5 Techniques to Fight Ransomware That MSSPs Can’t Ignore
According to a survey commissioned by Fortinet, 94% of organizations indicate that they are concerned about the threat of a ransomware attack. It’s not a surprise since 67% of them also said they have been targeted by a ransomware campaign. Ransomware is likely to change and become more sophisticated, but it’s certainly not going away.
For MSSPs, preventing ransomware attacks is critically important to customers. But when security is deployed ad hoc, the inevitable vendor and solution sprawl creates complexities that limit visibility and restrict control. Not only is it a management and logistical challenge for an MSSP, it offers new opportunities for cybercriminals who are always looking for new ways to circumvent security controls and infiltrate networks. The only way MSSPs can cost-effectively serve multiple customers is to standardize on a platform that makes it possible to provide robust security that can scale.
Amid all the alarming headlines about new tactics that cybercriminals are using, it’s easy to lose focus on the fundamentals. While ransomware is certainly grabbing many headlines, its potential to cause havoc is really symptomatic of structural issues in security architecture. At the heart of the ransomware threat is lack of visibility and control, as well as the need for enhanced detection and mitigation at speed and scale. Traditional multi-vendor, siloed solutions simply are not up to the challenges of today’s sophisticated threats. To help better manage risk, MSSPs need to consider these five areas help reduce ransomware risk and mitigate damage in the event of an incident.
1. Sandbox Inspection and Analysis Of Incoming Payloads
Email is one of the most popular attack vectors for cybercrime. A secure email gateway solution provides advanced multilayered protection against the full spectrum of email-borne threats, and sandboxing provides an added layer of protection. Although cybercriminals create custom code and attempt delivery through multiple avenues, in the end, malware needs to run to complete its objective. Integrating sandbox inspection to examine runtime behavior is a powerful technique that goes beyond looking at static attributes.
2. Real-time URL Inspection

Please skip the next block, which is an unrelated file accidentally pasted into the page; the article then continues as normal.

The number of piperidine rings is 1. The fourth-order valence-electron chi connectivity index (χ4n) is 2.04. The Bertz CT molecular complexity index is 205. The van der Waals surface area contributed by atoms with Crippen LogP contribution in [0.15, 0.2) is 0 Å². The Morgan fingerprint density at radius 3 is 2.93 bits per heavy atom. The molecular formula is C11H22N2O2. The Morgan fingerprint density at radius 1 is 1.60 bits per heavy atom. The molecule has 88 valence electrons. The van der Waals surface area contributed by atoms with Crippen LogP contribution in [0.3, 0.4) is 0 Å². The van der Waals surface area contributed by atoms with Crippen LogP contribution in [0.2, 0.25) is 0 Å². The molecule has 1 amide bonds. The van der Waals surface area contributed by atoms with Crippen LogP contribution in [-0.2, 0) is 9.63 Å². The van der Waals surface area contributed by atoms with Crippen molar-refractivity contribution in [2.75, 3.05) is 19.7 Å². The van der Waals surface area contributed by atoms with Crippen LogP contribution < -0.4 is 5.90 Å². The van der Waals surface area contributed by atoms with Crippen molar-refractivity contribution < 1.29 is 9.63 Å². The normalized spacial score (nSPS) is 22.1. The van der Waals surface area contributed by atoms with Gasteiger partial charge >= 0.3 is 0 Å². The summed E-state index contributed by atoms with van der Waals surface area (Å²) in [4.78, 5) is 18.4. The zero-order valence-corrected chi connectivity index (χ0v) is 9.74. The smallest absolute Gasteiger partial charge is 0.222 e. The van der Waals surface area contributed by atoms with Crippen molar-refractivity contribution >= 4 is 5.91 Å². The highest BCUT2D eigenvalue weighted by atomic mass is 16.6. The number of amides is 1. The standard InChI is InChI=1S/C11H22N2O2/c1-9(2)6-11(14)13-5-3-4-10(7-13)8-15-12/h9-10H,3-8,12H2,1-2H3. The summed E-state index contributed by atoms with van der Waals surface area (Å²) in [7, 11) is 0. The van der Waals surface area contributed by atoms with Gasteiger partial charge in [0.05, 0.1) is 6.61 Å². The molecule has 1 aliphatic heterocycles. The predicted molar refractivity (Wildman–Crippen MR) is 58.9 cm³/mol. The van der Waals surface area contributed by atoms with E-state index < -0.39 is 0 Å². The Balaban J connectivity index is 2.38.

Cybercriminals can use the web to host and change malicious payloads as easily as updating a website. It’s essential to check the rating and content of URLs at the time of a click, ideally in an isolated environment, not just when an email passes an inspection point. A web application firewall also helps protect web applications by filtering and monitoring HTTP traffic to and from a web service. It’s a critical security element because it acts as the first line of defense against cyberattacks.
3. Endpoint Hardening
It’s more difficult for cybercriminals to gain unauthorized access if the endpoint attack surface is reduced by disabling unused services, restricting user privileges, and performing physical or virtual patching of vulnerabilities. Traditional antivirus technologies don’t always do a good job, and as threats continue to evolve, it’s more difficult for them to keep up with the changes. Endpoint devices should be protected using advanced endpoint detection and response solutions.
4. Zero Trust Implementation with Multi-factor Authentication.
The zero-trust security model assumes that anyone or anything that attempts to connect to the network is a potential threat. With zero trust, every user or device that attempts to access the network or application must undergo strict identity verification using multi-factor authentication (MFA) and posture checks before access is granted. MFA requires users to provide multiple credentials before they are granted access. Requiring more than a user name and password helps prevent cybercriminals from gaining “authorized” access using stolen credentials. Adding a third factor for authentication is an easy and effective way to improve security.
5. Firewalls and Network Segmentation
As cloud adoption increases, network segmentation is increasingly important, particularly in multi-cloud and hybrid cloud environments. Network segmentation partitions a network into smaller sections or subnets according to business needs. Access is granted according to role and current trust status, which helps prevent lateral movement of threats within the network. Segmentation also gives security teams increased control over traffic. Next-generation firewalls (NGFW) filter network traffic and provide advanced visibility, which can help identify and prevent advanced threats and malware.
MSSPs Must Continuously Monitor Security
Despite all the best technologies and training, incidents will inevitably happen. Fortunately, multi-stage ransomware campaigns often have indicators that can be detected before damage occurs. An expert 24×7 security team monitoring activity can recognize these indicators and work to contain the attack.
MSSPs need a cybersecurity mesh platform that can cover all potential entry points and attack stages of ransomware campaigns. By taking advantage of a platform that shares threat intelligence rather than trying to integrate an array of point products, MSSPs can more easily detect and protect against attacks and use advanced automation to further minimize the impact of incidents. All of the solutions in the Fortinet Security Fabric are fully integrated for converged security and networking that works to protect against today’s evolving threats.